International Coral Reef 
Action Network
ICRAN Strategic Plan
Draft of 23 June 2000
Component 1
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Component 1. Implementation

A significant part of ICRAN's effort and resources will support on-the-ground implementation of coral reef management. Through UNEP's Regional Seas Programmes a global network of effective coral reef Marine Protected Areas and Integrated Coastal Management sites will be established. 

Development of a global network of demonstration sites

In most developing countries, inadequately planned coastal and maritime development combined with a lack of financial resources and trained personnel, and a strong dependency of local communities on fisheries and tourism, has resulted in the unsustainable use of coral reef resources. Extensive study throughout tropical coastlines over the last two decades has clearly established the importance of Integrated Coastal Management (ICM) and Marine Protected Areas (MPAs) as effective tools for improving the management of coral reefs and associated ecosystems. The Convention on Biological Diversity (CBD) identifies ICM as a primary tool in the conservation of biological diversity, and the International Coral Reef Initiative (ICRI) Framework for Action identifies the designation of ICM/MPA sites as a central theme and priority action. Since its initial meeting4 in Dumaguete City, Philippines in 1995, ICRI has sponsored a series of regional meetings that has resulted in identifying priority threats and actions, and the subsequent development of Regional Action Agendas. 

In the past, ICM/MPA sites have been developed on an ad hoc or opportunistic basis, leading to clustering of sites within limited regions or among certain ethnic or language groups and sparsely in others. Furthermore, funds have been inadequate to bring groups of villagers or officials to visit sites, thereby preventing effective outreach in demonstrating good practices. ICRAN offers the chance to strategically establish a network of demonstration sites that can be replicated as good practice within and between regions, and encourage local communities to share knowledge and experience among themselves.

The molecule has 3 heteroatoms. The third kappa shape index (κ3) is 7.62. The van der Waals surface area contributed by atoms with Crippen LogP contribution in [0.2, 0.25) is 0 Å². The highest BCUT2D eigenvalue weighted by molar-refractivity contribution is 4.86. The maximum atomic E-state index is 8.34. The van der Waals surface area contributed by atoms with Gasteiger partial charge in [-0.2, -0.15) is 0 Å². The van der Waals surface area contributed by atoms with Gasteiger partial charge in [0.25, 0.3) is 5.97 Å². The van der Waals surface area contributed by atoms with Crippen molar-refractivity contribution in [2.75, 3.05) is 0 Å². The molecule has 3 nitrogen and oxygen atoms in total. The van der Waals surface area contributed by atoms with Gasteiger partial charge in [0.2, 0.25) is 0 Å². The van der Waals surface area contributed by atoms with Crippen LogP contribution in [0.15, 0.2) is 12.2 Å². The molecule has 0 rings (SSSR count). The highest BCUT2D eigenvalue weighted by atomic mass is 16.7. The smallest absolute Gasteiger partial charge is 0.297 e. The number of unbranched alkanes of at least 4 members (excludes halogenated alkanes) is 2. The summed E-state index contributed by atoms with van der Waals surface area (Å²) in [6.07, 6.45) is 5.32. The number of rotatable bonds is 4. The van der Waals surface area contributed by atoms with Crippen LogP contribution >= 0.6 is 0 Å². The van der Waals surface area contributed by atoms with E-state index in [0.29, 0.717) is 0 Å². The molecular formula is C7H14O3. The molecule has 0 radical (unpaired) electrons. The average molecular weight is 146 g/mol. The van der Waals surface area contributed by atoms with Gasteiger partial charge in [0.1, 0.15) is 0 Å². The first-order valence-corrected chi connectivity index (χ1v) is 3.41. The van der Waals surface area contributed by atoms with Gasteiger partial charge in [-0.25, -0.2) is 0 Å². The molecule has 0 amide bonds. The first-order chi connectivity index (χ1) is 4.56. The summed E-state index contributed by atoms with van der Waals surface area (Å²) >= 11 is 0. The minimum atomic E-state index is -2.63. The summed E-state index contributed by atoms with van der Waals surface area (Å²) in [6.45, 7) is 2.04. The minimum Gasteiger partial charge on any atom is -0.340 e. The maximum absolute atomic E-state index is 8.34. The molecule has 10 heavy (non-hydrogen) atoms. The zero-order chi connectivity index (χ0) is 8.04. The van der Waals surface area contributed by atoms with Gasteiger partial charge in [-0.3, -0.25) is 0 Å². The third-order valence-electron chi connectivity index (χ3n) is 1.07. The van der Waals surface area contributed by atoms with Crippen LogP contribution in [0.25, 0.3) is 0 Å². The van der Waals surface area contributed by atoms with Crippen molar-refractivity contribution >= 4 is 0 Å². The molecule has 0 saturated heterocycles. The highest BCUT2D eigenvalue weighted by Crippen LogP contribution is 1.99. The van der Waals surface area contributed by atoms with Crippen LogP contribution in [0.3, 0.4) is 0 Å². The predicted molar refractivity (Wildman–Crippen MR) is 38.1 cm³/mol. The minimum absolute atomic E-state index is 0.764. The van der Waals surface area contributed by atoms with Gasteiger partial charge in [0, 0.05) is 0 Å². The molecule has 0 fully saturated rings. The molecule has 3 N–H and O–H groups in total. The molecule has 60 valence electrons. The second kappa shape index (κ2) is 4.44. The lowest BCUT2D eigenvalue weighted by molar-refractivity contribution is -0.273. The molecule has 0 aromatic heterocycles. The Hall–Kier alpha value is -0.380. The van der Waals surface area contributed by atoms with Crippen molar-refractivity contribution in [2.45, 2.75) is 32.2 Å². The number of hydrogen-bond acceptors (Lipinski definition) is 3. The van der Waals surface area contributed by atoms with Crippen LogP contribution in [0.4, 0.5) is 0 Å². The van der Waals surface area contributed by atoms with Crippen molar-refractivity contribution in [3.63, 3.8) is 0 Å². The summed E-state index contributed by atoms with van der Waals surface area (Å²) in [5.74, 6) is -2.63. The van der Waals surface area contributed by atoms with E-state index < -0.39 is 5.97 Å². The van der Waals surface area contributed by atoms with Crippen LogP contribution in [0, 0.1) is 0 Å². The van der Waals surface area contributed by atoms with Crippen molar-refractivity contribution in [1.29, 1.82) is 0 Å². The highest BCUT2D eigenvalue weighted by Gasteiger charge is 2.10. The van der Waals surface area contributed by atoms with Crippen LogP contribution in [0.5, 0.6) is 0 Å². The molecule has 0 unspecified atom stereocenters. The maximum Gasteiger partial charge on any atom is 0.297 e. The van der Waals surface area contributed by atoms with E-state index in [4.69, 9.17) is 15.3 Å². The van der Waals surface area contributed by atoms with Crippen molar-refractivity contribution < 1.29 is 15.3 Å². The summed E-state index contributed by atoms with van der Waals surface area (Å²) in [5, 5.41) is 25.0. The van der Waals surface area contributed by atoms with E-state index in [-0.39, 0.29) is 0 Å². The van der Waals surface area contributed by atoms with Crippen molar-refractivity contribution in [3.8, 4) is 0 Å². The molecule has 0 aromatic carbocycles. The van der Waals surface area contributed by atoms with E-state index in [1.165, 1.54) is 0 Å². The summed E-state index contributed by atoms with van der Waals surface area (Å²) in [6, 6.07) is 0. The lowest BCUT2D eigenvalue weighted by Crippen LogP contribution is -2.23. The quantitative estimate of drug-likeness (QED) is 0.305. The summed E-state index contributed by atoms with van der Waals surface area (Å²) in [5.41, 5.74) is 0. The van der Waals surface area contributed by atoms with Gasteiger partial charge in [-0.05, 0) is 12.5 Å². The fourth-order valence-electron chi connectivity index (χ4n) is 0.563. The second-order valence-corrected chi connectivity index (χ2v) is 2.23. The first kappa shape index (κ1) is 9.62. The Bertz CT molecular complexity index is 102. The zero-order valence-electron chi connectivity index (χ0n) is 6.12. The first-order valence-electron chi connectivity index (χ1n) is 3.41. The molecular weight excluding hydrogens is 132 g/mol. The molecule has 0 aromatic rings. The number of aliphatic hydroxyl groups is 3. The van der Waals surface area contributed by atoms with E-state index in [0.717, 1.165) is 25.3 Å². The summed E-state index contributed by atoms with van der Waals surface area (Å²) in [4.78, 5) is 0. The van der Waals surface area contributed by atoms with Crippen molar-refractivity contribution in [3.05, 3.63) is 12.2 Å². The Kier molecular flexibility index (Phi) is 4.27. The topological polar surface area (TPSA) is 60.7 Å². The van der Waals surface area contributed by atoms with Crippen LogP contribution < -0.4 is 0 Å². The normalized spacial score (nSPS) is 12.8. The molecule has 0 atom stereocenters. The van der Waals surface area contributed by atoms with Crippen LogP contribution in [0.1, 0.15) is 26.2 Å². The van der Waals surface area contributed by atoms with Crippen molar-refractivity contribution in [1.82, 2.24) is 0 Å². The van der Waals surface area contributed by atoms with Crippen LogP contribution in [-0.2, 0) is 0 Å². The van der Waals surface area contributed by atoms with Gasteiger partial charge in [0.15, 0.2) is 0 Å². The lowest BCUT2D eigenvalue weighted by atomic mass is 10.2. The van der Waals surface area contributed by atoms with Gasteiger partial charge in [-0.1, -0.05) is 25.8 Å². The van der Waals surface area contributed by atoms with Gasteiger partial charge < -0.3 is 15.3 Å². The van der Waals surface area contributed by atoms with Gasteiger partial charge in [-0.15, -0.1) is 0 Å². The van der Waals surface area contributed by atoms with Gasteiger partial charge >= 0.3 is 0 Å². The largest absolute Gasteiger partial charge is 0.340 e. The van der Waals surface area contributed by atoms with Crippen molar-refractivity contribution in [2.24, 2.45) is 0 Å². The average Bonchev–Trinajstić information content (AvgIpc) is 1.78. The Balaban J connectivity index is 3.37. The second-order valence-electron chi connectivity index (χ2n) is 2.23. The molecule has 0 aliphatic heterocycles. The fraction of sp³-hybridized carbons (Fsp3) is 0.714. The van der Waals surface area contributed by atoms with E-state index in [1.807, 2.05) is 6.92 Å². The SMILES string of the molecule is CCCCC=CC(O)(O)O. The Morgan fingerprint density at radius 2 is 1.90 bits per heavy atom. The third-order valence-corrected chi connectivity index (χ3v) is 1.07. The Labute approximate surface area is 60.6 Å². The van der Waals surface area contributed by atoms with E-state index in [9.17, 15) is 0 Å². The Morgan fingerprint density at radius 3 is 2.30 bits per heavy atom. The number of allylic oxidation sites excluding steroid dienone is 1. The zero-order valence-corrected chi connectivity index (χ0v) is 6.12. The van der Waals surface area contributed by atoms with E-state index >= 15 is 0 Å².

The Regional Seas Programme of the United Nations Environment Programme (UNEP-RSP) has been recommended by ICRAN partners to assume the coordinating role in establishing this global network of ICM and MPA sites. While the Regional Coordinating Units (RCUs) of UNEP will coordinate activities in each region, the project activities will be implemented in cooperation with national and regional institutions, government bodies and NGOs. Close collaboration will be sought with other regionally based activities, such as those associated with the World Conservation Union (IUCN) partners and the World Wide Fund for Nature (WWF) regional offices. An important role will also be played by Regional Activity Centers, appointed through the Regional Seas. The Regional Activity Centers cooperate closely with the RCUs and provide expertise and human resources in support of the implementation of the regional work programs, including the ICRAN project. The RSPs have been identified by international ICRI workshops as the most appropriate framework for implementing ICRI activities at the regional level. Through the RSPs and its network of Regional Coordinating Units and Activity Centers, UNEP has provided support and coordinated regional activities on coastal management. Thirteen separate Regional Seas Action Plans and nine Conventions on Protection of the Marine Environment and Coastal Areas have been developed, with over 140 states and territories participating. Within each of the Regional Seas Action Plans the priority themes are integrated management, development of water resources and protection of the marine environment from land- and sea-based pollution. UNEP has played a significant role in developing the concept of ICM and furthering its practice in the participating countries, and this experience will aid ICRAN's implementation. 

ICRAN priorities and specific actions for each region are presented below; however, the general activities that will be replicated within each RSP involve the following: 

1. Review effectiveness of existing management practices of MPAs and ICM sites encompassing coral reefs currently in each region, resulting in production of case studies and recommendations for best practices